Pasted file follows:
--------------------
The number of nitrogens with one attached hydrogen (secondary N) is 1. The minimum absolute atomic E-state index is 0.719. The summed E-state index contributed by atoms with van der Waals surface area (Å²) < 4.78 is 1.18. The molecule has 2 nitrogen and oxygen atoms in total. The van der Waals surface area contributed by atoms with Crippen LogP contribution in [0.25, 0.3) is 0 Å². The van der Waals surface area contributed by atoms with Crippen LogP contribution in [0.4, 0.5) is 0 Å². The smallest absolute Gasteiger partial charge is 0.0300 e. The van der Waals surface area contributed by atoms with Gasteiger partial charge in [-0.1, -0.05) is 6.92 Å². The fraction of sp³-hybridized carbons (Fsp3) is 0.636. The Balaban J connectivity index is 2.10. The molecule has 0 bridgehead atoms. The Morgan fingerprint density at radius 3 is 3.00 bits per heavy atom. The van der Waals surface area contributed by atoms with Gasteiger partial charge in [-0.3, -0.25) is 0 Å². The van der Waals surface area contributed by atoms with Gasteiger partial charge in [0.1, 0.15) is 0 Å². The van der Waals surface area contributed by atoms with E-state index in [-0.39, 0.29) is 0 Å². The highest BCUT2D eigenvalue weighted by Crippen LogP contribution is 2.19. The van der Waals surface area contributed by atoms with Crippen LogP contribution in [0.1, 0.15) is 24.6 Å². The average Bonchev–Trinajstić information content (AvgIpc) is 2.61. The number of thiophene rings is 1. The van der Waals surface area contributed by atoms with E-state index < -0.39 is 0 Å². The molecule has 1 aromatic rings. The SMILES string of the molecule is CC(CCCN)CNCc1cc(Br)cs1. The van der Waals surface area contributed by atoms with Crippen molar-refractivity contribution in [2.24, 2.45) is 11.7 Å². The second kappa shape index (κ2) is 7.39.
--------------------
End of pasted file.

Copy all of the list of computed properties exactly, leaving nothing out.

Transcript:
The number of nitrogens with one attached hydrogen (secondary N) is 1. The minimum absolute atomic E-state index is 0.719. The summed E-state index contributed by atoms with van der Waals surface area (Å²) < 4.78 is 1.18. The molecule has 2 nitrogen and oxygen atoms in total. The van der Waals surface area contributed by atoms with Crippen LogP contribution in [0.25, 0.3) is 0 Å². The van der Waals surface area contributed by atoms with Crippen LogP contribution in [0.4, 0.5) is 0 Å². The smallest absolute Gasteiger partial charge is 0.0300 e. The van der Waals surface area contributed by atoms with Gasteiger partial charge in [-0.1, -0.05) is 6.92 Å². The fraction of sp³-hybridized carbons (Fsp3) is 0.636. The Balaban J connectivity index is 2.10. The molecule has 0 bridgehead atoms. The Morgan fingerprint density at radius 3 is 3.00 bits per heavy atom. The van der Waals surface area contributed by atoms with Gasteiger partial charge in [-0.3, -0.25) is 0 Å². The van der Waals surface area contributed by atoms with Gasteiger partial charge in [0.1, 0.15) is 0 Å². The van der Waals surface area contributed by atoms with E-state index in [-0.39, 0.29) is 0 Å². The highest BCUT2D eigenvalue weighted by Crippen LogP contribution is 2.19. The van der Waals surface area contributed by atoms with Crippen LogP contribution in [0.1, 0.15) is 24.6 Å². The average Bonchev–Trinajstić information content (AvgIpc) is 2.61. The number of thiophene rings is 1. The van der Waals surface area contributed by atoms with E-state index < -0.39 is 0 Å². The molecule has 1 aromatic rings. The SMILES string of the molecule is CC(CCCN)CNCc1cc(Br)cs1. The van der Waals surface area contributed by atoms with Crippen molar-refractivity contribution in [2.24, 2.45) is 11.7 Å². The second kappa shape index (κ2) is 7.39.